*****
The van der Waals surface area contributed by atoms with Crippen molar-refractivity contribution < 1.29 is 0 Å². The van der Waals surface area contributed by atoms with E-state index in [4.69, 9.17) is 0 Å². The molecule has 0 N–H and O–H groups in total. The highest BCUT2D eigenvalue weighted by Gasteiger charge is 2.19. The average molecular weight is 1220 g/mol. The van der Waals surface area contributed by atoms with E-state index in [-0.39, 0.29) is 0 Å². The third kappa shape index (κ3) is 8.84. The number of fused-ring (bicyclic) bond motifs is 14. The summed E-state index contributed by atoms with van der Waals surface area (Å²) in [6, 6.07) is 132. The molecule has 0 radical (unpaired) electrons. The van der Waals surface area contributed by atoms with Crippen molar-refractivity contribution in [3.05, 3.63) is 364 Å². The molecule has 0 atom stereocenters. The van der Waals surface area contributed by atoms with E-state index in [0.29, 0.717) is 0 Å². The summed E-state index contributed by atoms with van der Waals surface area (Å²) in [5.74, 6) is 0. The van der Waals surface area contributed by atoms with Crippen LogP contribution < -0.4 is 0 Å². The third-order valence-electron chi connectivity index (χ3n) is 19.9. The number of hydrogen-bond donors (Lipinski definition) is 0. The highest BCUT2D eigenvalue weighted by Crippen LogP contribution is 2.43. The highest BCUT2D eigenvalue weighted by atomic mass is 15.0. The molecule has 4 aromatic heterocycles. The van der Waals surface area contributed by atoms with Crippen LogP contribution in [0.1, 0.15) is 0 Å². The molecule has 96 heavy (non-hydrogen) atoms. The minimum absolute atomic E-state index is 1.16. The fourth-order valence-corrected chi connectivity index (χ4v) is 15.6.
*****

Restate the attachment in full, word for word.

The van der Waals surface area contributed by atoms with Crippen molar-refractivity contribution < 1.29 is 0 Å². The van der Waals surface area contributed by atoms with E-state index in [4.69, 9.17) is 0 Å². The molecule has 0 N–H and O–H groups in total. The highest BCUT2D eigenvalue weighted by Gasteiger charge is 2.19. The average molecular weight is 1220 g/mol. The van der Waals surface area contributed by atoms with E-state index in [-0.39, 0.29) is 0 Å². The third kappa shape index (κ3) is 8.84. The number of fused-ring (bicyclic) bond motifs is 14. The summed E-state index contributed by atoms with van der Waals surface area (Å²) in [6, 6.07) is 132. The molecule has 0 radical (unpaired) electrons. The van der Waals surface area contributed by atoms with Crippen molar-refractivity contribution in [3.05, 3.63) is 364 Å². The molecule has 0 atom stereocenters. The van der Waals surface area contributed by atoms with E-state index in [0.29, 0.717) is 0 Å². The summed E-state index contributed by atoms with van der Waals surface area (Å²) in [5.74, 6) is 0. The van der Waals surface area contributed by atoms with Crippen LogP contribution < -0.4 is 0 Å². The third-order valence-electron chi connectivity index (χ3n) is 19.9. The number of hydrogen-bond donors (Lipinski definition) is 0. The highest BCUT2D eigenvalue weighted by Crippen LogP contribution is 2.43. The highest BCUT2D eigenvalue weighted by atomic mass is 15.0. The molecule has 4 aromatic heterocycles. The van der Waals surface area contributed by atoms with Crippen LogP contribution in [0.1, 0.15) is 0 Å². The molecule has 96 heavy (non-hydrogen) atoms. The minimum absolute atomic E-state index is 1.16. The fourth-order valence-corrected chi connectivity index (χ4v) is 15.6.